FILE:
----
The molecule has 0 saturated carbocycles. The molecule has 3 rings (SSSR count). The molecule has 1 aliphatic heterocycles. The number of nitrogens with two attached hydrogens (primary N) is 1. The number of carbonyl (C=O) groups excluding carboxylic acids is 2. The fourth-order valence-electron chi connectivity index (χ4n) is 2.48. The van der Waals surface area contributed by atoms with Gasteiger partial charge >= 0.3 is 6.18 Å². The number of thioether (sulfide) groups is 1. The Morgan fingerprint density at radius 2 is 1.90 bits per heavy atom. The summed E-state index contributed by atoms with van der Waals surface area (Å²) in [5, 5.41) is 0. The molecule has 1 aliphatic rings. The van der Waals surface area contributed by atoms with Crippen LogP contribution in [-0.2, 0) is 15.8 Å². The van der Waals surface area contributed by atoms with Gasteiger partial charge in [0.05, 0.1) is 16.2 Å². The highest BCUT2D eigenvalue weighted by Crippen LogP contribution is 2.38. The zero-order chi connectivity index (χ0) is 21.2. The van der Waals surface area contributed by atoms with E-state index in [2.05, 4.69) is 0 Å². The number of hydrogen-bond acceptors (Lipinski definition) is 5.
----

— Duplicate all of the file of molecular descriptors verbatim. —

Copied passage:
The molecule has 0 saturated carbocycles. The molecule has 3 rings (SSSR count). The molecule has 1 aliphatic heterocycles. The number of nitrogens with two attached hydrogens (primary N) is 1. The number of carbonyl (C=O) groups excluding carboxylic acids is 2. The fourth-order valence-electron chi connectivity index (χ4n) is 2.48. The van der Waals surface area contributed by atoms with Gasteiger partial charge >= 0.3 is 6.18 Å². The number of thioether (sulfide) groups is 1. The Morgan fingerprint density at radius 2 is 1.90 bits per heavy atom. The summed E-state index contributed by atoms with van der Waals surface area (Å²) in [5, 5.41) is 0. The molecule has 1 aliphatic rings. The van der Waals surface area contributed by atoms with Crippen LogP contribution in [-0.2, 0) is 15.8 Å². The van der Waals surface area contributed by atoms with Gasteiger partial charge in [0.05, 0.1) is 16.2 Å². The highest BCUT2D eigenvalue weighted by Crippen LogP contribution is 2.38. The zero-order chi connectivity index (χ0) is 21.2. The van der Waals surface area contributed by atoms with E-state index in [2.05, 4.69) is 0 Å². The number of hydrogen-bond acceptors (Lipinski definition) is 5.